“This is the first time the social sector has been brought to the centre stage,” says Kant. It’s a world-class scheme and the challenge is not of resources, but of rolling it effectively, he adds. “The idea is to be able to harness the power of 50 crore Indians to bring down the premiums.”
In many ways, the scheme will be a “game changer”, say members of the NITI Aayog. The Ayushman Bharat scheme rests on two interlinked pillars: first, strengthening the primary healthcare foundation and, second, financial health protection of vulnerable citizens. The idea is to convert the sub-centres into wellness centres, equipped to diagnose and treat common ailments like hypertension, diabetes, chronic bronchitis, undertake screening for common cancers, apart from mental health and elder-care. “The target is to roll out the 150,000 health and wellness centres across India by December 31, 2022,” says Kant. Architects have been hired, district collectors have been roped in to incentivise doctors to come and work in rural areas, salaries upto Rs 30 lakh a year are being offered, along with multi-skilled, bridge courses with tele-medicine facilities in the pipeline to upgrade the skills of healthcare professionals.
STATES TO THE FORE
The financial health protection scheme is about funding hospitalisation expenses, with beneficiaries identified according to the parameters of the Social Economic Caste Census, 2011. The scheme, according to Kant, will be “cashless, paperless and portable-that’ll discourage profiteering by the private sector”. As health is a state subject, it will be implemented with 60:40 Centre and state share. “A National Health Authority of India will be set up for the implementation of the scheme,” says Kant. Taking the spirit of cooperative federalism forward, the states will be given the option to decide their model of implementation, he explains. States may choose an intermediary such as an insurance company, based on the premise that the government pays the insurance company premium on behalf of the beneficiary. Or states may try a trust-funded model, in which an autonomous entity will be set up to receive funds from the Centre, to be processed by the state to settle claims of hospitals providing healthcare services to people below the poverty line.
The model a state chooses will depend on the governance style of the state. Every state scheme that offers health insurance was studied in detail before the NHPS was announced. States such as Kerala, Himachal Pradesh, Telangana, Maharashtra, Tamil Nadu and Rajasthan have similar programmes running, but with an average cover of Rs 1 to 1.5 lakh. As per the preliminary calculations by the government, initial premium per family per year will be between Rs 1,000 and Rs 1,200. The government expects premiums will begin to fall as and when the scheme widens its base. Initial estimates by the government show that the scheme will cost between Rs 10,000 and Rs 11,000 crore. Kant gives the analogy of the telecom revolution: call rates dropped significantly as more people became a part of it. The scheme is most likely to be an Aadhaar-linked programme, but the officials working on the nuances of it are quick to point out that it will not be exclusionary. As soon as the states are ready with a fraud-proof information system, beneficiary identification, hospital empanelment and strategic purchase from the private hospitals, the scheme will be rolled out, say NITI Aayog members.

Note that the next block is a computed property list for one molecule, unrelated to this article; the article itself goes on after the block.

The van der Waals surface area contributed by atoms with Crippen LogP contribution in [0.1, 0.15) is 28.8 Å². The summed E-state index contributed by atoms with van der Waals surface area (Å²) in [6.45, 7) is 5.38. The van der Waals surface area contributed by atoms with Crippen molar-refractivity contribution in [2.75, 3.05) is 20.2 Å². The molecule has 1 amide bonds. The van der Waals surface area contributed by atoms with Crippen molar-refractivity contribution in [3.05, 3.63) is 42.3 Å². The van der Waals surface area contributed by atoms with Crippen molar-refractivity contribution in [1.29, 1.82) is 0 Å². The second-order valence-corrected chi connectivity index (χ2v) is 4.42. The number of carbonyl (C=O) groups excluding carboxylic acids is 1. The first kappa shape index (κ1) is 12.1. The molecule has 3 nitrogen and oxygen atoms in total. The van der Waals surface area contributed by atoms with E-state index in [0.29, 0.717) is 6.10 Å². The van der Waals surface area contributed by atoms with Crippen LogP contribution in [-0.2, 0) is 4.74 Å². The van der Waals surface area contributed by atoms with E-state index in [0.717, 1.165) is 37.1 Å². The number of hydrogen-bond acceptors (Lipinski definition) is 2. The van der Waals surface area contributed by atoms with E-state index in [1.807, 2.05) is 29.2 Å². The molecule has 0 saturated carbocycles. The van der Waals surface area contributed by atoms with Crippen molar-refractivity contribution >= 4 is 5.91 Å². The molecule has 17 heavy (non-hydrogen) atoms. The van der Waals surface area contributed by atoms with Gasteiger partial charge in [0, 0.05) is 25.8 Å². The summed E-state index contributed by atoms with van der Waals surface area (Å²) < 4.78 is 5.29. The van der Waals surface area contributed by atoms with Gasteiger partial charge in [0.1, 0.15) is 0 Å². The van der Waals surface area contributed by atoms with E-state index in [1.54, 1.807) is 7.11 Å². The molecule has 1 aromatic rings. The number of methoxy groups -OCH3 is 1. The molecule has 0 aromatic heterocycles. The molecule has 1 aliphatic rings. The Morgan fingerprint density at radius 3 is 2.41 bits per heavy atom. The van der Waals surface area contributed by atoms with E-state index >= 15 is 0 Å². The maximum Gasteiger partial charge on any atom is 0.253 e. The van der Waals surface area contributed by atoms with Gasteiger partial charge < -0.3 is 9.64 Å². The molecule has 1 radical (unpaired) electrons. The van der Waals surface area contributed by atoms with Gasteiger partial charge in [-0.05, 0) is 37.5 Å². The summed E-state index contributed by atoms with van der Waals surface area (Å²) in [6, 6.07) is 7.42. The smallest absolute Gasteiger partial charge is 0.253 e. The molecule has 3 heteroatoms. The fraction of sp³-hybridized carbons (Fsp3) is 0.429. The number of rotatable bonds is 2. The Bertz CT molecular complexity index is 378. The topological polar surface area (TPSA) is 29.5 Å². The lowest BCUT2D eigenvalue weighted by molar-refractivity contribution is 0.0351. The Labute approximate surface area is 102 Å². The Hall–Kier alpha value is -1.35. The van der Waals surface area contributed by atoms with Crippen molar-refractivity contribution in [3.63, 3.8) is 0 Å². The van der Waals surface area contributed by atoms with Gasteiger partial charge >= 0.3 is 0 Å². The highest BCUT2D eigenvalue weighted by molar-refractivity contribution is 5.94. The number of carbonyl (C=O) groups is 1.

SHOW ME THE MONEY
The devil lies in the details. The general insurance players are waiting to see the fine print of Modicare to work out an acceptable premium rate. For them, the new scheme has to be attractive enough to underwrite it. Clearly, they are looking at a market-linked premium like the Fasal Bima Yojana by taking into account the costs, risks and profit margins.
First, consider what the NITI Aayog members say: they have projected a premium of Rs 1,000 to Rs 1,200 per family per annum for the Rs 5 lakh health cover. To cover 100 million households, the total outlay for the government (both central and states) works out to be a maximum of Rs 12,000 crore. With a 60:40 ratio split, the central government’s contribution will be Rs 7,200 crore per annum. The Union budget of 2018 has allocated only Rs 2,000 crore, and so there will be only a partial implementation of the scheme in 2018-19.
The math just doesn’t add up. Currently, a health insurance cover for a family of five costs anywhere between Rs 12,000 and Rs 24,000 per annum. Private sector Universal Sompo Health Insurance offers one of the cheapest health covers of Rs 5 lakh for a family of five for Rs 12,800 per annum. This includes pre- and post-hospitalisation and critical illnesses, among other benefits. Thus, a Rs 12,000 per annum premium takes the cost for covering 100 million households to a staggering Rs 1.2 lakh crore annually. Given the size and scale of Modicare, general insurance players are estimating a lower premium than what they ask today for a similar cover. “The premium rates come down with high volumes. The new proposed scheme is talking of about 100 million households and some 500 million people,” says Tapan Singhel, MD & CEO, Bajaj Allianz General Insurance Company. There is a big advantage to insurers of low or negligible distribution costs under Modicare. The insurers are estimating a premium of around Rs 5,000 per annum for a comprehensive health cover. If one takes this figure into account, the total outlay for Modicare comes out to be Rs 50,000 crore. The Centre’s share will be roughly Rs 30,000 crore annually (60 per cent share) to cover the 100 million households.
Clearly, there are going to be budgetary challenges for both the central as well as state governments. The government’s finances are already stretched, given the deviation in the fiscal deficit numbers. Since health policies are valid for a year, the government has to renew the existing policies every year and keep adding new households. Apart from the usual subsidies in food, fertilisers and petroleum, there is an additional burden of pro-poor schemes like the Fasal Bima Yojana and MGNREGA. In the current budget, the finance minister has allocated Rs 13,000 crore for the revamped Fasal Bima Yojana and
Rs 55,000 crore for MGNREGA. If the government sticks to the final numbers of Rs 1,000 to Rs 1,200 premium for general insurers, there are likely to be challenges for the government to scale up the scheme.